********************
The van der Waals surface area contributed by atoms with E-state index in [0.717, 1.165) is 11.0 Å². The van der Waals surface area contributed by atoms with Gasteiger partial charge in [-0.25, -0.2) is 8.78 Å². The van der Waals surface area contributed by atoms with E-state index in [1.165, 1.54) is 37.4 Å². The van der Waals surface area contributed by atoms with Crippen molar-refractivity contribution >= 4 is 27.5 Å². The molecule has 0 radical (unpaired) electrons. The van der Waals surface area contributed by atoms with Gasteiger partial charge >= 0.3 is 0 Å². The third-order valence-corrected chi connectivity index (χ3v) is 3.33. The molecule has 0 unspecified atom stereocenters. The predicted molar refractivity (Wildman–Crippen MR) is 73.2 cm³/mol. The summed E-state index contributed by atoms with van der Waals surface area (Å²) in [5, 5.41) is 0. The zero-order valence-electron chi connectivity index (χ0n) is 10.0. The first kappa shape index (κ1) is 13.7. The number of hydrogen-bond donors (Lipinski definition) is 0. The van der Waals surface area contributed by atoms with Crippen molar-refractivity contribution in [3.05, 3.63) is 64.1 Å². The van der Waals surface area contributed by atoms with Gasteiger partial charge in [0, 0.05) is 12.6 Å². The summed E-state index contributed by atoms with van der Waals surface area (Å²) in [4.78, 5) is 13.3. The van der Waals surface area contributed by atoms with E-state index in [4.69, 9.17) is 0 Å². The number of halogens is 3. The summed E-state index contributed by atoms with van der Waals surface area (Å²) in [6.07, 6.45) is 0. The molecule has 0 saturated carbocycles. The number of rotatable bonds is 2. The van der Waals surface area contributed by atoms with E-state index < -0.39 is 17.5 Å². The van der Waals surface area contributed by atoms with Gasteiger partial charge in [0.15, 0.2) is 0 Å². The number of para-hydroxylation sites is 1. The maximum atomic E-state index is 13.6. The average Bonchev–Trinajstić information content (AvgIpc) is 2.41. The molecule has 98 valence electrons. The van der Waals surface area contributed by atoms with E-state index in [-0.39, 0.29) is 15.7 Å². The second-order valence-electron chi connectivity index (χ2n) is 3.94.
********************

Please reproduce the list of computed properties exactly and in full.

The van der Waals surface area contributed by atoms with E-state index in [0.717, 1.165) is 11.0 Å². The van der Waals surface area contributed by atoms with Gasteiger partial charge in [-0.25, -0.2) is 8.78 Å². The van der Waals surface area contributed by atoms with E-state index in [1.165, 1.54) is 37.4 Å². The van der Waals surface area contributed by atoms with Crippen molar-refractivity contribution >= 4 is 27.5 Å². The molecule has 0 radical (unpaired) electrons. The van der Waals surface area contributed by atoms with Gasteiger partial charge >= 0.3 is 0 Å². The third-order valence-corrected chi connectivity index (χ3v) is 3.33. The molecule has 0 unspecified atom stereocenters. The predicted molar refractivity (Wildman–Crippen MR) is 73.2 cm³/mol. The summed E-state index contributed by atoms with van der Waals surface area (Å²) in [5, 5.41) is 0. The zero-order valence-electron chi connectivity index (χ0n) is 10.0. The first kappa shape index (κ1) is 13.7. The number of hydrogen-bond donors (Lipinski definition) is 0. The van der Waals surface area contributed by atoms with Crippen molar-refractivity contribution in [3.05, 3.63) is 64.1 Å². The van der Waals surface area contributed by atoms with Gasteiger partial charge in [0, 0.05) is 12.6 Å². The summed E-state index contributed by atoms with van der Waals surface area (Å²) in [4.78, 5) is 13.3. The van der Waals surface area contributed by atoms with E-state index in [4.69, 9.17) is 0 Å². The number of halogens is 3. The summed E-state index contributed by atoms with van der Waals surface area (Å²) in [6.07, 6.45) is 0. The molecule has 0 saturated carbocycles. The number of rotatable bonds is 2. The van der Waals surface area contributed by atoms with E-state index < -0.39 is 17.5 Å². The van der Waals surface area contributed by atoms with Gasteiger partial charge in [0.15, 0.2) is 0 Å². The number of para-hydroxylation sites is 1. The maximum atomic E-state index is 13.6. The average Bonchev–Trinajstić information content (AvgIpc) is 2.41. The molecule has 98 valence electrons. The van der Waals surface area contributed by atoms with E-state index in [-0.39, 0.29) is 15.7 Å². The second-order valence-electron chi connectivity index (χ2n) is 3.94.